Could it be the end of the hybrid in Europe to make way for zero-emissions battery-electric cars?
Draft green plans could lead to a ban of manufacturers labelling hybrid electric vehicles as sustainable transport
According to the international news organisation, Reuters, hybrid cars could be phased out sooner than some carmakers expected in Europe. Draft green finance regulations could lead to a ban of manufacturers labelling plug-in hybrid electric vehicles (PHEV) as “sustainable investments” beyond 2025.
Apparently, the drafts have been put together to speed up the adoption of battery-electric cars to help meet climate goals. The idea is to move away from current policies, including CO2 standards that have treated hybrids the same as all-electric cars.
Several carmakers believed they’d be able to keep building and selling plug-in hybrids until 2030 as people slowly made the transition to all-electric vehicles. Conversely, several of the bigger car manufactures’ have already started to move away from hybrids and are already all-in on zero-emissions battery electric vehicles (BEVs). Hopefully, this will encourage others to follow suit.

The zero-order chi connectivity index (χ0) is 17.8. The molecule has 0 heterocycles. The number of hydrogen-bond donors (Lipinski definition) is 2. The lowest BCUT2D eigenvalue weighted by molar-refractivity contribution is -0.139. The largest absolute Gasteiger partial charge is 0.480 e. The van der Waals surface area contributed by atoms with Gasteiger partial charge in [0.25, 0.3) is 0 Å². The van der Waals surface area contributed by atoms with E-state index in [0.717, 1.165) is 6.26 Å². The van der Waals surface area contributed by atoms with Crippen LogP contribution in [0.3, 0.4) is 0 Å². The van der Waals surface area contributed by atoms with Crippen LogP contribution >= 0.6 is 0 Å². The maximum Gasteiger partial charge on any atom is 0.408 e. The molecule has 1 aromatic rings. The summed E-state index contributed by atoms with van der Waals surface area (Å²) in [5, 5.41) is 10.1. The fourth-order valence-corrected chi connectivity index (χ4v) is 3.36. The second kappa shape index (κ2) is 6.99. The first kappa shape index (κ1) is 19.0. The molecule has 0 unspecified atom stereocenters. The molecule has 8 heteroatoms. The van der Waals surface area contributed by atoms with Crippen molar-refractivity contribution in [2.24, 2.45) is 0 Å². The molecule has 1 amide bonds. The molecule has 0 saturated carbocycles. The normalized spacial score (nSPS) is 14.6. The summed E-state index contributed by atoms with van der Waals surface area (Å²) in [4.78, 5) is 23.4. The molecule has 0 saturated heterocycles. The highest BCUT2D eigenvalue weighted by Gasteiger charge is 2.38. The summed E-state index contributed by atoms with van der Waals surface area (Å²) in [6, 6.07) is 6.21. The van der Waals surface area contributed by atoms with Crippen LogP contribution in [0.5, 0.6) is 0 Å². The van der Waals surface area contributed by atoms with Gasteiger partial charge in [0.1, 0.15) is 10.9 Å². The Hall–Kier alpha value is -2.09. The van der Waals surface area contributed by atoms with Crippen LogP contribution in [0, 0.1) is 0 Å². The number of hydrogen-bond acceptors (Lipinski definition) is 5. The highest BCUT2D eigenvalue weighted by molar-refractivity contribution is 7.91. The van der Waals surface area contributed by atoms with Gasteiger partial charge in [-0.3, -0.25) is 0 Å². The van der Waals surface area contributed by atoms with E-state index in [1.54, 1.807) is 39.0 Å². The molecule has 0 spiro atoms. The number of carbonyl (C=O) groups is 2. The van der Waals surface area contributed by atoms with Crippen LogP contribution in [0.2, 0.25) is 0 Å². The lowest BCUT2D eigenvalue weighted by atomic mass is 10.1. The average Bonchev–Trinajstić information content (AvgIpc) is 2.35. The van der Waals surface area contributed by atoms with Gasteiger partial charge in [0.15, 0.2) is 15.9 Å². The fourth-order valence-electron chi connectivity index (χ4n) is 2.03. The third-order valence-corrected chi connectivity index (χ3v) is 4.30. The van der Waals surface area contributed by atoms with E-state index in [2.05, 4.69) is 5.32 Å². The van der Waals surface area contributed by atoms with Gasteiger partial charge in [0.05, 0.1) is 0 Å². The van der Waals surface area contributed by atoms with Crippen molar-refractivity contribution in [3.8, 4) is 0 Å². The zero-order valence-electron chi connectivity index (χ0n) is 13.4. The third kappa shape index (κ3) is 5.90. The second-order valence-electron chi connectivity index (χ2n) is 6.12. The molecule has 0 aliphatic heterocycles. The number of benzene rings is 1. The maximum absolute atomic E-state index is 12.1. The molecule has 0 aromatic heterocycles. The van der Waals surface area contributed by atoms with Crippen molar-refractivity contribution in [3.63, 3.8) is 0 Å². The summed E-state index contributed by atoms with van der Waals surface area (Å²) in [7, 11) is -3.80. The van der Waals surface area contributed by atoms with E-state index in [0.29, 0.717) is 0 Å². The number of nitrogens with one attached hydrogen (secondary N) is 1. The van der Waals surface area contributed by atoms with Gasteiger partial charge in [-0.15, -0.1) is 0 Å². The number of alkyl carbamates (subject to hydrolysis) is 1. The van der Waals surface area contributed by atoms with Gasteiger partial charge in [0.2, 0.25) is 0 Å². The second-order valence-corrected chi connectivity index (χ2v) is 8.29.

Analysis carried out by Reuters by AutoForecast Solutions (AFS) regarding car production plans in Europe through to 2028 found only 28 PHEV models versus 86 BEV models. This is a huge shift in the car industry as PHEVs have outnumbered BEVs every year since 2015.
This is great news for all the carmakers who are investing heavily in BEVs but some manufactures in Europe didn’t expect this transition to come so soon. These new rules that are being drafted could help the EU speed up this process as it tries to meet climate goals in the coming years. Several leading environmental groups are also pushing to dispel the myth of hybrids being a green form of transport and campaigning to remove their subsidies.
A study by the International Council on Clean Transportation carried out last year found that fuel consumption and CO2 emissions of hybrid vehicles are up to four times the level they are approved for. This is simply because people don’t charge them as often as they should.
While sales of PHEVs in the EU more than trebled during 2020 with 507,000 units sold, sales of all-electric vehicles topped this as 539,000 clean BEVs were sold. It shows that the transition is already happening whether manufacturers who are slower make the move to all-electric cars like it or not.
Consultancy AlixPartners estimated that automakers and their suppliers will invest around $200 billion (£145 billion/€176 billion) in electrification between 2020 to 2024.